I love a loose recipe, one that’s written more to inspire you to try a certain flavor combination or method for cooking cauliflower than give you an exact road map for making a perfect dish. For my forthcoming cookbook, however, I wrote very specific recipes, often detailing exactly how root vegetables should be cut and how to plate the dish.
When crafting a recipe, there are a zillion factors to consider. For example, calling for 1 garlic clove might suffice if you’re cooking it until it mellows, releasing its flavors into the oil. But if you’re grating it raw for a salad, a volume measurement will likely serve you better, as garlic cloves can range from the size of a large shelled peanut to that of an in-the-shell walnut.
After I developed my recipes, taking copious handwritten notes, and then wrote them up as well as I could, I dispatched them to a bunch of volunteer recipe testers. I learned a ton, A TON from this process, including that it’s basically impossible to write a recipe that’s perfect for every person. Here are a few tips to consider if you want to enlist volunteer recipe testers:
1. Limit the number of testers you’ll use. I opened this up to any of my Facebook friends. To my surprise, more than 50 people volunteered, which was way too many. Managing emails from that many people became cumbersome, buying modafinil online plus a lot of people never sent feedback. Try to narrow down your list to testers who are most excited and ask them to commit to cooking through at least five recipes.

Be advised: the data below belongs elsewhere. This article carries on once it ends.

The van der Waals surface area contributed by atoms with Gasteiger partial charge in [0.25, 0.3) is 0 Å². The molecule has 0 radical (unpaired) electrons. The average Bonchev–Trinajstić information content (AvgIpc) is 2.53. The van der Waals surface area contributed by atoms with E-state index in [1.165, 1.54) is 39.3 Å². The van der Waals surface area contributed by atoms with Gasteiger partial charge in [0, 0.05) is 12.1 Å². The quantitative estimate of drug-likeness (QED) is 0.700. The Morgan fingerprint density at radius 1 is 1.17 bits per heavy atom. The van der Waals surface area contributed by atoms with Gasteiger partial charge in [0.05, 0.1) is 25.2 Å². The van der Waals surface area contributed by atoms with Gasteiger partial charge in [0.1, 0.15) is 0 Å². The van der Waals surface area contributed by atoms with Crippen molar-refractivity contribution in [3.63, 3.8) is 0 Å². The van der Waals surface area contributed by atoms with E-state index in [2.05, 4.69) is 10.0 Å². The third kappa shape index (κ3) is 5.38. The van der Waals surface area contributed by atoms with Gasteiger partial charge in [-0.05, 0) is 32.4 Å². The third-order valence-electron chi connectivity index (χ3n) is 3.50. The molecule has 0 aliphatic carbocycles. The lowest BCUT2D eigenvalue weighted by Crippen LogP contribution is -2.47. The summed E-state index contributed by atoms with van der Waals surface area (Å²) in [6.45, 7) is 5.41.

2. Enlist testers from your target audience. If you’re doing a book of easy shortcut-type recipes, definitely ask novice or convenience-minded cooks to join in the testing. In my case, my recipes were a bit more complex, geared toward experienced cooks in search of new ideas and inspiration when preparing a dish for a special occasion. Having a few novice cooks in the mix in this case can be beneficial, but it can be a bit demoralizing to get feedback suggesting that you add a processed ingredient to make the recipe easier or even tastier.
3. Consider all feedback and then agree to disagree. I read every piece of feedback, often re-testing and tweaking the recipe based on it. Sometimes, I didn’t change a recipe based on a tester’s suggestion, but I read between the lines about what went wrong, and then emphasized aspects of the recipe to help the cook make a better dish. For example, I realized that some testers weren’t salting and browning their meat enough, resulting in a dish that was less flavorful than it should be. Instead of adding a processed ingredient, as one cook suggested, I added some notes about the importance of browning meat to build flavor.
For more tips on getting help from volunteer recipe testers, check out this great post.